The 112 EMERGENCY myth busted!

ByWes WhitworthAugust 20, 2020
2 MINUTE READ
The 112 EMERGENCY myth busted!

We’ve seen a rather worrying trend on social media recently and thought we should bust the myths surrounding the 112 emergency number.

As we all know, social media is fraught with misinformation and ‘opinions’, so usually we try to leave well enough alone, and let those who want to get on a soapbox spray their pages and news feeds unabated. More often than not, the collective groups will right the misinformed or over-opinionated rhetoric.

With that said, there was a recent post on a caravanning page, where they were talking about being able to contact emergency services and give GPS coordinates for where the help needs to be sent. All was going well, with some good information and assistance there for the newer caravanners and uninitiated, until I saw a comment which declared that dialling 112 from your mobile will get you in touch with 000 emergency, without any mobile reception.

112 Emergency

Now despite my experience working at a major telco back when I was at uni, and two decades in the Rural Fire Service, I know that this is absolutely not the case. Moreover, after about 30 seconds on Google, it’s blatantly obvious to those willing to put in a touch of research, that this is not the case, and that it appears this is a common misconception and issue that emergency services have come across a little too frequently.

So, to set the record straight, here is an excerpt from the Australian Government website www.triplezero.gov.au:

“112 is a secondary emergency number that can be dialled from mobile phones in Australia. Special capabilities, including roaming, once only existed when dialling 112, however mobile phones manufactured since January 2002 also provide these capabilities when dialling Triple Zero (000) to access the Emergency Call Service.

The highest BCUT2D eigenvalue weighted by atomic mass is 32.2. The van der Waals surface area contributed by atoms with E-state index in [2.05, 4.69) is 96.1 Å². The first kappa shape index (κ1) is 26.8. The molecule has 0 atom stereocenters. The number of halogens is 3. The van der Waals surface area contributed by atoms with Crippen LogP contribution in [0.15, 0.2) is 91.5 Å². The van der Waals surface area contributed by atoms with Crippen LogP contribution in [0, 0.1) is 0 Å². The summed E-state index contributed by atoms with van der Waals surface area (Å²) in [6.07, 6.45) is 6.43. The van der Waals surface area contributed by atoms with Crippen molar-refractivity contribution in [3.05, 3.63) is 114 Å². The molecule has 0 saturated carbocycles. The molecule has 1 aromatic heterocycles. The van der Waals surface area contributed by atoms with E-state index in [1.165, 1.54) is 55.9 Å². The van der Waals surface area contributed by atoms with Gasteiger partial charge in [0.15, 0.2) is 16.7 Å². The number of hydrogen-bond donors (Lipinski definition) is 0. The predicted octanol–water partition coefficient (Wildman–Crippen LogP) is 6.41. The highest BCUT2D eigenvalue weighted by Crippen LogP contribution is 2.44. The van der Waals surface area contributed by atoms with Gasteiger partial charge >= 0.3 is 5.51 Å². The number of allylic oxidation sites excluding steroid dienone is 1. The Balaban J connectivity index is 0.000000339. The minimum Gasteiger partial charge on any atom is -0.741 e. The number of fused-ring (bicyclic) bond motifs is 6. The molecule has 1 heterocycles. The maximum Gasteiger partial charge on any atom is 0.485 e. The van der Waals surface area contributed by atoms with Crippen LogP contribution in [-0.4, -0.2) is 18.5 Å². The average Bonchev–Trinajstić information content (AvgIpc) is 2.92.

There is a misconception that 112 calls will be carried by satellite if there is no mobile coverage. Satellite phones use a different technology and your mobile phone cannot access a satellite network.

Important – if there is no mobile coverage on any network, you will not be able to reach the Emergency Call Service via a mobile phone, regardless of which number you dialled.”

So please, if you’re reading this and this is news to you, keep it in the back of your mind. Or feel free to share this around your social media circles. The greatest concern we all must have, is someone taking poor advice per the screenshot above, and someone new to caravanning deciding not to take a satellite communicator (whether a phone, sleeve, or messenger) or PLB (personal locator beacon) when remote touring, on the belief that they’ll just be able to call the 112 emergency number no matter where they are.

Back before 2002, you needed to dial 112 if your network (say Optus) didn’t have reception, but another network (say Telstra) did. Any phone made after 2002 will allow you to call 000 and as long as there is reception there from a network provider, you’ll be put through. If there is no reception from anyone, you’ll not be able to call for help.

Hopefully, with this info we’ll be able to stave off tragedy if someone is not equipped to be able to call for help when they really need it.